She sat on the warm sand and looked out at the sea, the wind alternately caressing her skin and blustering her hair, as the sea breeze tends to do. She watched the sea birds wheeling through the sky or scurrying down the beach, attending to their birdly duties. Rose had a love-hate relationship with birds – notwithstanding the fact that birds neither loved nor hated her – inasmuch as she admired their grace and beauty, the ability to soar through the sky on their delicate wings, seemingly with not a care or worry except where that next morsel of food was coming from. Yet they also had this tendency to divebomb in a very threatening manner, and an eerie ability to poop on your head from up in the air before you even knew they were overhead.
She supposed this distrust of the creatures came from her having seen Alfred Hitchcock's “The Birds” at too young an age. But how could she have resisted that wonderfully compelling work of the master? The inadvertent viewing of that particular film was the origin of her lifelong love of horror stories. She remembered how she would stay up late into the night searching for something scary to watch on one of the three channels her parents' television could pick up, and feeling like she'd been richly rewarded when a gem like “Black Sunday” (the 1960 Mario Bava classic, not that crappy football story) or the original “Village of the Damned” came on the screen. She read as many of the great classic novelists and modern authors as she possibly could, from Poe and Lovecraft to King and Simmons and all the others in between.
Now, how had her thoughts managed to again wander all the way out into left field? She felt like that happened a lot these days. She would start off thinking of something important, a serious subject like taxes or what to prepare for dinner, and then before she knew it she was off on a flight of fancy or recalling memories from long ago that had absolutely nothing to do with whatever she had begun contemplating. Rose feared it was a symptom of some hidden mental disorder, a brain tumor just beginning to show signs of taking over her life. More likely it was just a sign of a lack of focus. One could never tell, though. She should probably go have her head x-rayed or have one of those MRI things or whatever they used these days. But that would mean having to deal with doctors; oh man, she just didn't want to go there. Doctors are too cautious these days so whatever they do it costs twice as much as it really should just to get them to finally get to the truth of the matter.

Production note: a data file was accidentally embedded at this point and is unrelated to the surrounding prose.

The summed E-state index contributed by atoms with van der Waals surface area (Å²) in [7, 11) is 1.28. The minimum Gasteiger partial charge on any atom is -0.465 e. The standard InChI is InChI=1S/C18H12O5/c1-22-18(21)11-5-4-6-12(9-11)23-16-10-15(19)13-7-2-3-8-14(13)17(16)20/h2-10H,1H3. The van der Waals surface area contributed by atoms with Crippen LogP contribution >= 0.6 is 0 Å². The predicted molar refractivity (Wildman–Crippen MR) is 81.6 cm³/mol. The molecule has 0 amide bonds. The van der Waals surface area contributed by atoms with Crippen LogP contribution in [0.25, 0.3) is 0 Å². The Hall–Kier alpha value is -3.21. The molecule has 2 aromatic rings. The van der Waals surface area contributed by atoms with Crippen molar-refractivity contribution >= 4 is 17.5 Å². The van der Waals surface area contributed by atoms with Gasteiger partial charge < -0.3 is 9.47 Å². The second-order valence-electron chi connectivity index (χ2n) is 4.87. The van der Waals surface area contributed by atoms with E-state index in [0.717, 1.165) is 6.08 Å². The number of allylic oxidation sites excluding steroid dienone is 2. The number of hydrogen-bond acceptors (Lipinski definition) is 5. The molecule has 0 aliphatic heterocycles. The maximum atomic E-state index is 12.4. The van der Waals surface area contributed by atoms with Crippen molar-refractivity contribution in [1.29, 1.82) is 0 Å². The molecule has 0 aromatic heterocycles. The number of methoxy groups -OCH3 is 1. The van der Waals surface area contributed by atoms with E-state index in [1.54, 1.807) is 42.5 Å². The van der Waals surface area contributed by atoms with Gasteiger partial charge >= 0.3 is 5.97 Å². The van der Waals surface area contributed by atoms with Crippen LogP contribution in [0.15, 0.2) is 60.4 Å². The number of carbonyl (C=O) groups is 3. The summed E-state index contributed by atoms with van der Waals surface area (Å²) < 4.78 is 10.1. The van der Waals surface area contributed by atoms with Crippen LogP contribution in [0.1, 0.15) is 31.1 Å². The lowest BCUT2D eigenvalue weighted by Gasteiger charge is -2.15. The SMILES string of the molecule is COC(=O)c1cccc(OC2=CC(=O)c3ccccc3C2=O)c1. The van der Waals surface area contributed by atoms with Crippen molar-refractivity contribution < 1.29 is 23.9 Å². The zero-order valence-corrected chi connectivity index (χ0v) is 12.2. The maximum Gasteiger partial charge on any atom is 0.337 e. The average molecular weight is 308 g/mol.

Or maybe she was simply avoiding having to think about what was really bothering her. Even sitting on this idyllic beach enjoying the soft weather and warm sun of this day couldn't really take away the sharp, nagging twinge of remorse she felt. It was no use trying not to think about her brother's death. Actively pushing it out of her mind only served to sharpen the hateful thoughts, the niggling pain of imagination. How had he felt in those last instants before the noose tightened? Had he at least felt the onset of peace or had it been just as painful as his entire life had been for him? How had he summoned the courage to toss himself off into the void like that?
Oh God, here I go again, she chided herself. Come on, Rose, get a grip! Tears trickled down her nose, leaked onto her blouse. She stood up and steeled herself. The water looked quite inviting but was actually bitingly cold. As it lapped over her toes, her thoughts began to wander again to the birds. She remembered a movie she had once seen in which the main character was trying to buy a house in Italy and was having no luck in her negotiations with the old woman who owned the property until a bird shat on her head, at which point the old woman laughed uproariously, declared it an omen of good luck and sold her the house. She thought to herself, “Okay, Rosie, old girl, if a bird craps on your head right now, you'll reconsider.” She stood waiting for the earthbound fecal matter to collide with her skull; one Mississippi, two Mississippi, three Mississippi, four Mississippi, five Mississippi... Oh, to hell with it.
When Rose's body washed up onto the shore, no one was there to collect her, to mourn her loss. Which is probably the way she would have preferred it to be.